9. In a jet propulsion power plant, a combustion chamber, a duct receiving gases from said combustion chamber, a nozzle at the aft end of said duct, a central body within said duct, a plurality of fins mounted radially from said body and extending substantially to the outer wall of said duct, said fins being of airfoil shape and having their chords extending along the duct axis, said fins being separable at a point approximately at their thickest chordwise station to form fore and aft portions, said fore portions being fixed and said aft portions being movable about the duct axis, means for moving said aft portions about the duct axis to a position where they intercept the gases passing between said fore portions, passages in said aft portions for receiving said gases and turning the direction of flow, a shroud surrounding the outer ends of said fin aft portions and movable therewith including openings communicating with said passages, cooperating openings in the wall of said duct, the openings in said shroud and in said duct being out of registry when said fin aft fore and aft portions are aligned and being in registry when said portions are out of alignment.

10. In a jet propulsion power plant, a combustion chamber, a duct receiving gases from said combustion chamber, a body centrally located within said duct, a plurality of fins extending radially from said body substantially to the outer wall of said duct, said fins being of airfoil shape and having their chords extending along the duct axis, said fins having separate fore and aft portions so that they are separable at the approximate thickness chordwise station, said fore portions being fixed to one portion of said body and the duct wall, said aft portions being fixed to another portion of said body, said other portion of said body being rotatable about the duct axis whereby said aft portions of said fins are aligned with the spaces between said fore portions of said fins to intercept the flow of gases, and means for diverting the gases intercepted by said aft portions, including passages in the duct walls and means for simultaneously opening and closing said passages upon movement of said aft portions, said passages being opened when said aft portions are in the flow intercepting position and said passages being closed when said aft portions are in alignment with forward portions of said fins.

11. A jet propulsion power plant according to claim 10 wherein said aft fin portions include passages for receiving the exhaust gases and diverting them transversely of the duct axis, and means for discharging said gases.

12. In a jet propulsion device, a gas generator, a duct receiving gas from said generator and emitting said gas to provide a propulsive thrust, a plurality of members extending radially from a central portion of said duct, said members being of streamlined shape and formed in fore and aft portions, said fore portions being fixed, said aft portions being rotatable about the duct axis in unison and including means for supporting said aft portions, means for rotating said aft portions into two positions to intercept at least aportion of the gases in said duct, means for limiting the rotational movement to define said two positions, and means for directing the intercepted gases transversely of the duct axis, including passages in the duct wall and means for simultaneously opening and closing said passages upon movement of said aft portions, said passages being opened when said aft portions are in the flow intercepting position and said passages being closed when said aft portions are in alignment with forward portions of said fins.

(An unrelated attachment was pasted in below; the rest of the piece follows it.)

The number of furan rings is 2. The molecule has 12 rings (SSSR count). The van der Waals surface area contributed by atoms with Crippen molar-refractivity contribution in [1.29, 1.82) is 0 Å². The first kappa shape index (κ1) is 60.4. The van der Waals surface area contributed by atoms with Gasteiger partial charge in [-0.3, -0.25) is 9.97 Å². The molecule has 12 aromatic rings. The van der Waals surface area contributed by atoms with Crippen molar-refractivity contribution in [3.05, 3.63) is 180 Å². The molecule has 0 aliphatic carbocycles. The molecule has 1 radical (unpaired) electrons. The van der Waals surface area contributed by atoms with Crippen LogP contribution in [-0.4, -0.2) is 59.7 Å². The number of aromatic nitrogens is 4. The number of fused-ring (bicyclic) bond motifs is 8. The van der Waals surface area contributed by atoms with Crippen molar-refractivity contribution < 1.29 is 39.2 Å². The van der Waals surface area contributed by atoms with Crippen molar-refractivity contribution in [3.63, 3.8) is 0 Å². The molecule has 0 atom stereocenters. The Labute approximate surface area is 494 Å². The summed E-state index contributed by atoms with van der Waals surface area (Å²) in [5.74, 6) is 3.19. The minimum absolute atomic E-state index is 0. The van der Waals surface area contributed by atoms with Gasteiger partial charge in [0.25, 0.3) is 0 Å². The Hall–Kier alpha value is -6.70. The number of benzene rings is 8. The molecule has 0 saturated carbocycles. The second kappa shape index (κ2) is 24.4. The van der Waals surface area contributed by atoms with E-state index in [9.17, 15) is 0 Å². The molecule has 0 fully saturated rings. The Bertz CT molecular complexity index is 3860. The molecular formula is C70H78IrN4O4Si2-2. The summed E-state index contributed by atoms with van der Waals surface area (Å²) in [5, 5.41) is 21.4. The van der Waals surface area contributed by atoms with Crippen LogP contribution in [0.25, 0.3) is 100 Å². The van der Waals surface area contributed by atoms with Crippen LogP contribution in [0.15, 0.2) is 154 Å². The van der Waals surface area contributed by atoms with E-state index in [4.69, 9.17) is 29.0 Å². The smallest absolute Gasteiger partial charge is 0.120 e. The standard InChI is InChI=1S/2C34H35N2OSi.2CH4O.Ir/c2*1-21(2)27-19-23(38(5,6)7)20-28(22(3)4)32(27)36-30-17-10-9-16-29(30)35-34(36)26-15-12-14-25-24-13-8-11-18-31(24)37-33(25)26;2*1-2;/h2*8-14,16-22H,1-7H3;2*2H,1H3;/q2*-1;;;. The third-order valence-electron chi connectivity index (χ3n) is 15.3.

13. In a device according to claim 12 wherein said means for rotating includes a selectively controlled power means and said limiting means comprises a pair of stops movable with said aft portions and a cooperating stop engaging member fixed with respect to said fore portions.

References Cited in the file of this patent UNITED STATES PATENTS 1,986,252 Conran Jan. 1, 1935 2,612,747 Skinner Oct. 7, 1952 2,648,353 Haworth Aug. 11, 1953 FOREIGN PATENTS 477,771 Canada Oct. 16, 1951 860,754 Germany Dec. 22, 1952

Patent Citations
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US2612747 *Jan 25, 1945Oct 7, 1952Skinner Leslie ARocket having adjustable discharge passage
US2648353 *May 4, 1951Aug 11, 1953Rolls RoyceDuct structure for gas-turbine engines
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Referenced by
Citing PatentFiling datePublication dateApplicantTitle
US2933889 *Apr 14, 1959Apr 26, 1960Tolkmitt Richard GThrust cut-off apparatus for rocket motors
US2952124 *Jul 29, 1957Sep 13, 1960Boeing CoPlug type noise suppressor and thrust reverser
US2967393 *Dec 3, 1959Jan 10, 1961Von Braun WernherRocket-propelled missile
US2968150 *Feb 21, 1958Jan 17, 1961Rohr Aircraft CorpJet engine exhaust sound suppressor and thrust reverser
US2986231 *Feb 11, 1957May 30, 1961United Aircraft CorpCompressed air bleed and separation
US2997845 *Mar 19, 1958Aug 29, 1961Rolls RoyceJet propulsion nozzle adjustable to give forward and reverse thrusts
US3031156 *Nov 3, 1958Apr 24, 1962Bristol Siddeley Engines LtdExhaust systems for jet propulsion engines
US3044259 *Aug 16, 1960Jul 17, 1962Stanley H GatesWater jet propelling device
US3095697 *Feb 7, 1956Jul 2, 1963Boeing CoNoise suppression nozzles with thrust reversal provision for jet engines
US3113428 *Mar 10, 1958Dec 10, 1963Rolls RoyceSilenced jet propulsion nozzle with thrust reversing means
US3245217 *Jan 22, 1963Apr 12, 1966Gen Motors CorpCancellation valve
US3297256 *Jul 8, 1965Jan 10, 1967Hickerson Frederick RThrust controlled rocket motor
US5209432 *Jul 2, 1992May 11, 1993United Technologies CorporationAircraft reverser port door
US7553129 *Jul 27, 2005Jun 30, 2009Mtu Aero Engines GmbhFlow structure for a gas turbine
Classifications
U.S. Classification239/265.27, 239/443, 138/39
International ClassificationF02K1/00, B64C15/00, B64C15/02, B64D39/00, F02K1/56
Cooperative ClassificationB64C15/02, B64D2700/62736, F02K1/56
European ClassificationB64C15/02, F02K1/56